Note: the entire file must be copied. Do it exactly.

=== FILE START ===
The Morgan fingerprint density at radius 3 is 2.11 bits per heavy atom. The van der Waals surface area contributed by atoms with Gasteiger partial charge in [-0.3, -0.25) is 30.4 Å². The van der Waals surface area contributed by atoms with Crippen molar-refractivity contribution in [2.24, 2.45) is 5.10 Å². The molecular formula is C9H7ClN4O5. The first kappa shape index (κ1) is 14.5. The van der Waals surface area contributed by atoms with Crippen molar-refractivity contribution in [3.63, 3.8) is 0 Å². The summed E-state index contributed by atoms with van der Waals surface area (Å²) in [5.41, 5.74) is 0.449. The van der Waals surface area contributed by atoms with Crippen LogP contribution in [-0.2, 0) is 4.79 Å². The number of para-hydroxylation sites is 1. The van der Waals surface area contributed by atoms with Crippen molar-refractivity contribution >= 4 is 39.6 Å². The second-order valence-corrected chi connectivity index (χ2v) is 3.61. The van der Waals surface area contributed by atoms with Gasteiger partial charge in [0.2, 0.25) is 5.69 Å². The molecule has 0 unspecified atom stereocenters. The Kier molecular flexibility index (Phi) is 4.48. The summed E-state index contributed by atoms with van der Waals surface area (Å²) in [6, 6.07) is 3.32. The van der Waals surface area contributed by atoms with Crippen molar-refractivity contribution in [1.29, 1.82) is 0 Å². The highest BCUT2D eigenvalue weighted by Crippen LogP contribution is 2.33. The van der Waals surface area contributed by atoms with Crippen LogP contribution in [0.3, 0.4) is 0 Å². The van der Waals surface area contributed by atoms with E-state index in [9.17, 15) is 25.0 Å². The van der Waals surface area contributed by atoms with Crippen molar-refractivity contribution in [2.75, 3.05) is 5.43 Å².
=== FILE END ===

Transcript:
The Morgan fingerprint density at radius 3 is 2.11 bits per heavy atom. The van der Waals surface area contributed by atoms with Gasteiger partial charge in [-0.3, -0.25) is 30.4 Å². The van der Waals surface area contributed by atoms with Crippen molar-refractivity contribution in [2.24, 2.45) is 5.10 Å². The molecular formula is C9H7ClN4O5. The first kappa shape index (κ1) is 14.5. The van der Waals surface area contributed by atoms with Crippen molar-refractivity contribution in [3.63, 3.8) is 0 Å². The summed E-state index contributed by atoms with van der Waals surface area (Å²) in [5.41, 5.74) is 0.449. The van der Waals surface area contributed by atoms with Crippen LogP contribution in [-0.2, 0) is 4.79 Å². The number of para-hydroxylation sites is 1. The van der Waals surface area contributed by atoms with Crippen molar-refractivity contribution >= 4 is 39.6 Å². The second-order valence-corrected chi connectivity index (χ2v) is 3.61. The van der Waals surface area contributed by atoms with Gasteiger partial charge in [0.2, 0.25) is 5.69 Å². The molecule has 0 unspecified atom stereocenters. The Kier molecular flexibility index (Phi) is 4.48. The summed E-state index contributed by atoms with van der Waals surface area (Å²) in [6, 6.07) is 3.32. The van der Waals surface area contributed by atoms with Crippen molar-refractivity contribution in [1.29, 1.82) is 0 Å². The highest BCUT2D eigenvalue weighted by Crippen LogP contribution is 2.33. The van der Waals surface area contributed by atoms with Crippen LogP contribution in [0.3, 0.4) is 0 Å². The van der Waals surface area contributed by atoms with E-state index in [9.17, 15) is 25.0 Å². The van der Waals surface area contributed by atoms with Crippen molar-refractivity contribution in [2.75, 3.05) is 5.43 Å².